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Multi-user equipment approved in grant 2016/18740-9: Real-Time PCR equipment QuantStudio 6 flex (Applied Biosystems)

Grant number: 17/11376-2
Support type:Multi-user Equipment Program
Duration: September 01, 2017 - August 31, 2024
Field of knowledge:Biological Sciences - Parasitology - Protozoology of Parasites
Principal Investigator:Marcelo Urbano Ferreira
Grantee:Marcelo Urbano Ferreira
Home Institution: Instituto de Ciências Biomédicas (ICB). Universidade de São Paulo (USP). São Paulo , SP, Brazil
Associated research grant:16/18740-9 - Scientific bases for residual malaria elimination in the Brazilian Amazon, AP.TEM
As informações de acesso ao Equipamento Multiusuário são de responsabilidade do Pesquisador responsável
EMU web page: Página do Equipamento Multiusuário não informada
Tipo de equipamento:Caracterização e Análises de Amostras - Proteínas/Ácidos nuclêicos - PCR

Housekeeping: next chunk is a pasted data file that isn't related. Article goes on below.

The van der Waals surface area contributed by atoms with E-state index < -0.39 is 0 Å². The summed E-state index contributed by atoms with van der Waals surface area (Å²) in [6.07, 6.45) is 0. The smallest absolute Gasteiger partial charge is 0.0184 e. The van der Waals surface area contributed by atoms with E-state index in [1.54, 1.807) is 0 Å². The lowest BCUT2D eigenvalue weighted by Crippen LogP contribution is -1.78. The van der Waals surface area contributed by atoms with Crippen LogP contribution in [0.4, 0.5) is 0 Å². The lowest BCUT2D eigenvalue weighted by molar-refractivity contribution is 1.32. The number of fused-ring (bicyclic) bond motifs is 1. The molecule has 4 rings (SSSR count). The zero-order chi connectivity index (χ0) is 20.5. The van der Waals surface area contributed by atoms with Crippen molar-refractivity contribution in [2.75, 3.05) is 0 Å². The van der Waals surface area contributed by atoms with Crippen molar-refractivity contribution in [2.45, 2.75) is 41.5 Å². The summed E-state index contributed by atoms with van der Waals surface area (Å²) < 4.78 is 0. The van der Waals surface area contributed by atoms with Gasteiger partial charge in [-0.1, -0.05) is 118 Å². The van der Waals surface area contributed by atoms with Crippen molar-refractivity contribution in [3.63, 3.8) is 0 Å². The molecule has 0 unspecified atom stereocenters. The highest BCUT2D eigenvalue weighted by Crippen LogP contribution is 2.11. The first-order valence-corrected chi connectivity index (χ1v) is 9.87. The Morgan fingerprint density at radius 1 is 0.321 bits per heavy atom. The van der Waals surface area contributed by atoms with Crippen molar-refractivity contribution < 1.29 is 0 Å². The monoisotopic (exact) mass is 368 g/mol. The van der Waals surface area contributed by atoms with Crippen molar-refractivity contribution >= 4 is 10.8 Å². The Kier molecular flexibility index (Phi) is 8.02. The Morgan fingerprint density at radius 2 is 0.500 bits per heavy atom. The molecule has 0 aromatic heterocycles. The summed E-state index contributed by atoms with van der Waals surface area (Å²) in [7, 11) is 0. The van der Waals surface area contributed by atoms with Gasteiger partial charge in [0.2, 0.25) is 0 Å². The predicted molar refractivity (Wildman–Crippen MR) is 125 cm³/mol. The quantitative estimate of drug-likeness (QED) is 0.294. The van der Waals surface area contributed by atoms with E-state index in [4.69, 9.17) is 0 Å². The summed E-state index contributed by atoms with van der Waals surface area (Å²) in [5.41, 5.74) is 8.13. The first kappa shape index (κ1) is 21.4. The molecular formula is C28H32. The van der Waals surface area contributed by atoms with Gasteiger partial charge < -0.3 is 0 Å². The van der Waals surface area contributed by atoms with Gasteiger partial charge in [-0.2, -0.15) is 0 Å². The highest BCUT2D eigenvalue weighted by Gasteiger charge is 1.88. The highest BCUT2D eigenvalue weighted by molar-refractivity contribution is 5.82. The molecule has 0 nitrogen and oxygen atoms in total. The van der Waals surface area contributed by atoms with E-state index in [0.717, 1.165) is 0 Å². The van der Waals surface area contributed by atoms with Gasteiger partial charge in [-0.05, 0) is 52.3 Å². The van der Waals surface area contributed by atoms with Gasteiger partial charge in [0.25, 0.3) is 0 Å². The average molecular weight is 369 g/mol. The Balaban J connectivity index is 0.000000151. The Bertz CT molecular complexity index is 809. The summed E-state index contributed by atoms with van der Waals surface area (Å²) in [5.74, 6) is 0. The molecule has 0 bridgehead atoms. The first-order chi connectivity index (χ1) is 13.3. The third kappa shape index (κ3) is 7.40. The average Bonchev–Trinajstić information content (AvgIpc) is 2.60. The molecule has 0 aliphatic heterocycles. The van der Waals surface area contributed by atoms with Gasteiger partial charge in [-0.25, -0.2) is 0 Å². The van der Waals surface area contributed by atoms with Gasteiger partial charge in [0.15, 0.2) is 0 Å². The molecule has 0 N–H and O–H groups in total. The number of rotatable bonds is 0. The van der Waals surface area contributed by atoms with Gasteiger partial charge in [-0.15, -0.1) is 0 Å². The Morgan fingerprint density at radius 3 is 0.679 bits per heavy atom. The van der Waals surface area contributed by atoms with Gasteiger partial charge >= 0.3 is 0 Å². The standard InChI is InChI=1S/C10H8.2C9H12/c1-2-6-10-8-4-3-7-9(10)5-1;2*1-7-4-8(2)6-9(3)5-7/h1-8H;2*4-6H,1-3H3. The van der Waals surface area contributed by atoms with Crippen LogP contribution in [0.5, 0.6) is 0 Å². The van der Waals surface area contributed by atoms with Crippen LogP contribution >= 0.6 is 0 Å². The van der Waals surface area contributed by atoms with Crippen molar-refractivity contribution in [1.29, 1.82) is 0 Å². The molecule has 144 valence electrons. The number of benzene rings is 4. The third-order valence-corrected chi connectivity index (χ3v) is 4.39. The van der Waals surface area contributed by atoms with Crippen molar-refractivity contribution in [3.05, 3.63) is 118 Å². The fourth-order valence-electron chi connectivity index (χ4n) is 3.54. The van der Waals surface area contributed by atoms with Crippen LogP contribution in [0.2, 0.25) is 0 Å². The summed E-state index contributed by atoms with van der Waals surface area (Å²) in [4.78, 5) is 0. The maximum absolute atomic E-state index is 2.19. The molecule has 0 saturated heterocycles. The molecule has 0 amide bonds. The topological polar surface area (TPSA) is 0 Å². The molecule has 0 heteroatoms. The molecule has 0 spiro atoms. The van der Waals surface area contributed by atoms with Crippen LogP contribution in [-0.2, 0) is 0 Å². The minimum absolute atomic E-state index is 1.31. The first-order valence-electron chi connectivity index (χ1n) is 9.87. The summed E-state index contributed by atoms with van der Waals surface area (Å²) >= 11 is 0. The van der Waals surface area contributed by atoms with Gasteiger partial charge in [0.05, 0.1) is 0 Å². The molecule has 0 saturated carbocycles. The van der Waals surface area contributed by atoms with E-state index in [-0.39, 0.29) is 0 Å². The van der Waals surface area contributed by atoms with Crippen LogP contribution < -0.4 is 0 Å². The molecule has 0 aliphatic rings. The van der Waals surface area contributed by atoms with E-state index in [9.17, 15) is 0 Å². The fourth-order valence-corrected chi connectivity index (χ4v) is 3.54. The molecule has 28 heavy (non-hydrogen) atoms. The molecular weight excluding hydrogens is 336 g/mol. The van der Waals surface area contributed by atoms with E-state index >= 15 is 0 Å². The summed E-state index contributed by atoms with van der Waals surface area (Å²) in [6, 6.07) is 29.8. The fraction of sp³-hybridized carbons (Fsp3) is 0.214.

Fabricante: Fabricante não informado
Modelo: Modelo não informado

Abstract

With 143,910 laboratory-confirmed cases and 41 malaria-related deaths in 2014, Brazil has now the lowest malaria burden in 35 years, with transmission virtually limited to the Amazon Basin. Accordingly, the Ministry of Health of Brazil has launched, in November 2015, the Malaria Elimination Plan, with the short-term goal of interrupting Plasmodium falciparum transmission countrywide over the next 15 years. The focal nature of malaria transmission in Brazil suggests that elimination efforts will require a careful prioritization of a few residual malaria pockets. Here we combine classical epidemiological approaches, to characterize risk factors and intervention targets, with population genetics/genomics analyses of parasites and studies of vector biology and control, with the ultimate goal of improving current strategies for malaria control and elimination in Brazil. Our field-based studies in the main endemic area of Brazil (Juruá Valley, close to the border with Peru, which accounts for 20% of all infections in this country) are complemented with mathematical modelling of different malaria elimination scenarios. We focus on two main challenges for malaria elimination: (a) the presence of asymptomatic infections with low-level parasitemias that are often below the detection threshold of available diagnostic techniques, creating a large and undetected reservoir of infection, and (b) the maintenance of high vector densities resulting from new man-made mosquito breeding sites (fish pounds opened across Juruá Valley for commercial aquaculture). (AU)